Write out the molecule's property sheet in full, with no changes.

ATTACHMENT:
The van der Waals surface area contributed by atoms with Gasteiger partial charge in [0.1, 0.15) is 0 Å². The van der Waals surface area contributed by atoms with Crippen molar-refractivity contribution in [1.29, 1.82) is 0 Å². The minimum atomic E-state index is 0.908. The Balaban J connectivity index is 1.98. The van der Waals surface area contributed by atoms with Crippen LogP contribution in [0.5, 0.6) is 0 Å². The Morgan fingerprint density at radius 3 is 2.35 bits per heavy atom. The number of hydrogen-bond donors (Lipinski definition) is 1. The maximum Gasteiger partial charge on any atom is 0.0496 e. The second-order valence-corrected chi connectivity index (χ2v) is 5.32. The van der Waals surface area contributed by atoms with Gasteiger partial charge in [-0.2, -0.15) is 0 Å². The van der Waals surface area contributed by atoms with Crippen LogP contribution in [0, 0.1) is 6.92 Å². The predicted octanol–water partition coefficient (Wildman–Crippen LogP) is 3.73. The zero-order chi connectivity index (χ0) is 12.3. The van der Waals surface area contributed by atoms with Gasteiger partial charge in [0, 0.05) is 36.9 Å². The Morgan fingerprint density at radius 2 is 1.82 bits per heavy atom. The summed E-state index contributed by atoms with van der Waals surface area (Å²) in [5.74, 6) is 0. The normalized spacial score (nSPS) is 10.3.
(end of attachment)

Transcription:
The van der Waals surface area contributed by atoms with Gasteiger partial charge in [0.1, 0.15) is 0 Å². The van der Waals surface area contributed by atoms with Crippen molar-refractivity contribution in [1.29, 1.82) is 0 Å². The minimum atomic E-state index is 0.908. The Balaban J connectivity index is 1.98. The van der Waals surface area contributed by atoms with Crippen LogP contribution in [0.5, 0.6) is 0 Å². The Morgan fingerprint density at radius 3 is 2.35 bits per heavy atom. The number of hydrogen-bond donors (Lipinski definition) is 1. The maximum Gasteiger partial charge on any atom is 0.0496 e. The second-order valence-corrected chi connectivity index (χ2v) is 5.32. The van der Waals surface area contributed by atoms with Gasteiger partial charge in [-0.2, -0.15) is 0 Å². The van der Waals surface area contributed by atoms with Crippen LogP contribution in [0, 0.1) is 6.92 Å². The predicted octanol–water partition coefficient (Wildman–Crippen LogP) is 3.73. The zero-order chi connectivity index (χ0) is 12.3. The van der Waals surface area contributed by atoms with Gasteiger partial charge in [0, 0.05) is 36.9 Å². The Morgan fingerprint density at radius 2 is 1.82 bits per heavy atom. The summed E-state index contributed by atoms with van der Waals surface area (Å²) in [5.74, 6) is 0. The normalized spacial score (nSPS) is 10.3.